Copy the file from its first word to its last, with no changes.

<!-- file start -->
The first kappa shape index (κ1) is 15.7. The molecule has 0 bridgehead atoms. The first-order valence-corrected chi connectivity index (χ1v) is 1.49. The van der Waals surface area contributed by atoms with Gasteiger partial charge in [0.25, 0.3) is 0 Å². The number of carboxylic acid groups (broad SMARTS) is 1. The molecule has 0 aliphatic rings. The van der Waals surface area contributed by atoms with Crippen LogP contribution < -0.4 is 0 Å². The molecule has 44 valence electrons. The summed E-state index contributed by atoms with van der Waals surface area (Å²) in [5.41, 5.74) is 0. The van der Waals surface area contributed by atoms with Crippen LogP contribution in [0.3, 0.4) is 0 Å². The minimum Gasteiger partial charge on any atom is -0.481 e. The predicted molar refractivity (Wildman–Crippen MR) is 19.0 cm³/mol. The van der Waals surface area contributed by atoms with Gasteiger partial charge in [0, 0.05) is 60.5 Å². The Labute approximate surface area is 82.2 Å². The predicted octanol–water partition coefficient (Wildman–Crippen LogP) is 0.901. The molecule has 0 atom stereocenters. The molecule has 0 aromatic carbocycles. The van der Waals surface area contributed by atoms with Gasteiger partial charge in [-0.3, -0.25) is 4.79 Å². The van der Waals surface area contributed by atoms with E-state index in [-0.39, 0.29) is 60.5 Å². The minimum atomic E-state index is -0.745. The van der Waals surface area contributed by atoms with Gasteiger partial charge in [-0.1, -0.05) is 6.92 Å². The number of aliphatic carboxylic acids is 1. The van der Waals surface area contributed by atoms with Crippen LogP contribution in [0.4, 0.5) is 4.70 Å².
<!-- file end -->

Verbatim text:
The first kappa shape index (κ1) is 15.7. The molecule has 0 bridgehead atoms. The first-order valence-corrected chi connectivity index (χ1v) is 1.49. The van der Waals surface area contributed by atoms with Gasteiger partial charge in [0.25, 0.3) is 0 Å². The number of carboxylic acid groups (broad SMARTS) is 1. The molecule has 0 aliphatic rings. The van der Waals surface area contributed by atoms with Crippen LogP contribution < -0.4 is 0 Å². The molecule has 44 valence electrons. The summed E-state index contributed by atoms with van der Waals surface area (Å²) in [5.41, 5.74) is 0. The van der Waals surface area contributed by atoms with Crippen LogP contribution in [0.3, 0.4) is 0 Å². The minimum Gasteiger partial charge on any atom is -0.481 e. The predicted molar refractivity (Wildman–Crippen MR) is 19.0 cm³/mol. The van der Waals surface area contributed by atoms with Gasteiger partial charge in [0, 0.05) is 60.5 Å². The Labute approximate surface area is 82.2 Å². The predicted octanol–water partition coefficient (Wildman–Crippen LogP) is 0.901. The molecule has 0 atom stereocenters. The molecule has 0 aromatic carbocycles. The van der Waals surface area contributed by atoms with Gasteiger partial charge in [-0.3, -0.25) is 4.79 Å². The van der Waals surface area contributed by atoms with E-state index in [-0.39, 0.29) is 60.5 Å². The minimum atomic E-state index is -0.745. The van der Waals surface area contributed by atoms with Gasteiger partial charge in [-0.1, -0.05) is 6.92 Å². The number of aliphatic carboxylic acids is 1. The van der Waals surface area contributed by atoms with Crippen LogP contribution in [0.4, 0.5) is 4.70 Å².